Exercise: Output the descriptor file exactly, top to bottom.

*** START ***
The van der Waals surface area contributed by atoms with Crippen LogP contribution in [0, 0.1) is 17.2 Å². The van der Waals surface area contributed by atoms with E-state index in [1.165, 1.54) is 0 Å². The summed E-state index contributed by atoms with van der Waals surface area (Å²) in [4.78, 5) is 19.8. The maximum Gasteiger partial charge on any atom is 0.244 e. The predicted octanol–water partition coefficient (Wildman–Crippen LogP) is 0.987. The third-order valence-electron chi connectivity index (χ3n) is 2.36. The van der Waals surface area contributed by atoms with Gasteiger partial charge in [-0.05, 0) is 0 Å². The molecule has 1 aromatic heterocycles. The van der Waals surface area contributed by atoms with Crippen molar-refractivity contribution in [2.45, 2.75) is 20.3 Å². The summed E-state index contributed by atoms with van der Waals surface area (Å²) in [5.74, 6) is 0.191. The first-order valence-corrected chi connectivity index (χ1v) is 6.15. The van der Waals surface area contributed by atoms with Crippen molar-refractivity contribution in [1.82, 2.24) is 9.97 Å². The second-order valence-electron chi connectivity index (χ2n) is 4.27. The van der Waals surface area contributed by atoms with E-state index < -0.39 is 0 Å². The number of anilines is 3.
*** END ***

The van der Waals surface area contributed by atoms with Crippen LogP contribution in [0, 0.1) is 17.2 Å². The van der Waals surface area contributed by atoms with E-state index in [1.165, 1.54) is 0 Å². The summed E-state index contributed by atoms with van der Waals surface area (Å²) in [4.78, 5) is 19.8. The maximum Gasteiger partial charge on any atom is 0.244 e. The predicted octanol–water partition coefficient (Wildman–Crippen LogP) is 0.987. The third-order valence-electron chi connectivity index (χ3n) is 2.36. The van der Waals surface area contributed by atoms with Gasteiger partial charge in [-0.05, 0) is 0 Å². The molecule has 1 aromatic heterocycles. The van der Waals surface area contributed by atoms with Crippen molar-refractivity contribution in [2.45, 2.75) is 20.3 Å². The summed E-state index contributed by atoms with van der Waals surface area (Å²) in [5.74, 6) is 0.191. The first-order valence-corrected chi connectivity index (χ1v) is 6.15. The van der Waals surface area contributed by atoms with Crippen molar-refractivity contribution in [1.82, 2.24) is 9.97 Å². The second-order valence-electron chi connectivity index (χ2n) is 4.27. The van der Waals surface area contributed by atoms with E-state index < -0.39 is 0 Å². The number of anilines is 3.